By Ashley Lopez
Florida Center for Investigative Reporting
Records obtained by The Miami Herald/Tampa Bay Times Tallahassee bureau show Gov. Rick Scott’s office has been using private email and text messages to discuss state business and then shielded that communication from the state’s broad public records law.
Several days ago Chief Circuit Judge Charles Francis ruled Google and Yahoo will have to turn over some information about private email accounts used by Gov. Rick Scott and his staff.
The ruling is part of a lawsuit filed by Tallhassee attorney Steven Andrews, who claims the Scott administration has been skirting the state’s broad public records laws.
Andrews told a judge recently that getting courts involved is the only way to get information about what the governor’s office is up to.
Andrews has been locked in a legal battle with Scott over a land dispute and because of that Scott’s office claims this public records lawsuit is just an extension of that dispute.
Scott’s office says staff there follows the law – as well as an internal “code of conduct” that discourages the use personal email accounts “unless such use is necessary upon a reasonable evaluation of the circumstances at hand” and then forward it to a state account, the Herald/Times reported.
However, the Herald/Times reports that, in practice, the state has “erected barriers to public records …and interpreted the state’s Sunshine laws in a way that open government advocates say has set the clock back on Florida’s open records tradition.”
Andrews spent 18 months getting copies of text messages that he was repeatedly told by the governor’s staff did not exist. He is suing the governor’s office for violating the state’s public records laws, alleging the records he has received are incomplete and, in some cases, altered.
The governor acknowledged for the first time last week that he uses a private email account but issued a blanket denial that he uses it for public business. He also accused Andrews of harassment.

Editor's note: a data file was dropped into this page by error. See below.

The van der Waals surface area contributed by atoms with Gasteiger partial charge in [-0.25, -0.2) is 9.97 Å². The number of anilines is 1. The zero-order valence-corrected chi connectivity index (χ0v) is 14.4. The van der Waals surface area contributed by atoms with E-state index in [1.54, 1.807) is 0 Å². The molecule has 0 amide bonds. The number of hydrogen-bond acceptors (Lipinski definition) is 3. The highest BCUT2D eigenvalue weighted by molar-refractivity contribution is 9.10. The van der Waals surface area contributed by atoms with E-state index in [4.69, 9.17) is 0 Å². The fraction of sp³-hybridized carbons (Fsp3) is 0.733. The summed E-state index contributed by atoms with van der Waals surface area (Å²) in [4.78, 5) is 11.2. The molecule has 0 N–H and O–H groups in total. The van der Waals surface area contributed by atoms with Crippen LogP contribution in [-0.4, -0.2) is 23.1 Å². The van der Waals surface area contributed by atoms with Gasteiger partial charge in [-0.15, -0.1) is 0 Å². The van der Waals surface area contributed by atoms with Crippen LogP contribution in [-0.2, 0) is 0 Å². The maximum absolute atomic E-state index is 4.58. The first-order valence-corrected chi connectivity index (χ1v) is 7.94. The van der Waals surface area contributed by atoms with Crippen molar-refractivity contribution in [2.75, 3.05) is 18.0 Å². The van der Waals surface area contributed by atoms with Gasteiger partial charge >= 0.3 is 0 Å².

…But thousands of records obtained by Andrews and the Herald/Times indicate that the governor’s staff may have violated that policy when dealing with communication about politically-sensitive information, or when lobbyists and well-positioned Republicans want to communicate with the governor’s top advisers.
For example, when [Department of Environmental Protection] Secretary Herschel Vinyard met the governor and staff from the governor and attorney general’s office at the governor’s mansion on a Sunday in February 2012, he arranged and discussed it with Scott’s then-deputy chief of staff, Carrie O’Rourke via text messages. Records show they were meeting to discuss, among other things, a potential settlement regarding the BP oil spill.
“I’m here w SM (Scott’s chief of staff Steve MacNamara),’’ O’Rourke wrote to Vinyard as the secretary was approaching the mansion. “He wants to brief gov on other issues now.”
Also at the mansion that day was Senate President Don Gaetz, who was instrumental in developing budget language at the time that would steer settlement proceeds to his community.
“I’m going to go outside and get gaetz in a while,” MacNamara wrote in a text message to O’Rourke, who by that time was with Russell Kent of the attorney general’s office, the DEP’s Vinyard, and Mary Thomas and Jesse Panuccio of the governor’s legal office. “I don’t want these folks to see him,’’ MacNamara said.
Emails and text messages show that top members of the governor’s staff also routinely use private email accounts and personal cell phones to conduct public business, even though they are issued email accounts and cell phones from the state.
The Herald/Times article runs through a long list in which members of Scott’s staff used private email or cell phones when conducting or discussing state business.
Also at issue is how Scott’s attorneys interpret Florida’s public records laws, which are relatively broad.
The Herald/Times reports lawyers interpret exemptions in state laws “in the broadest possible terms — often excluding meetings and travel from his official schedule — and shifting the responsibility for producing documents from the Executive Office of the Governor to individual employees.”
Scott’s use of private emails has been an issue since the beginning of his time in office.
Back in 2011, The Herald/Times Tallahassee bureau reported that experts claimed Scott’s team had violated public records laws following the transition period right before Scott took office.
Sicne then Scott has launched initiatives like Sunburst– an online database of emails aimed at creating transparency—but, because it was common knowledge that Scott’s administration used private email accounts, experts said Sunburst simply wasn’t enough.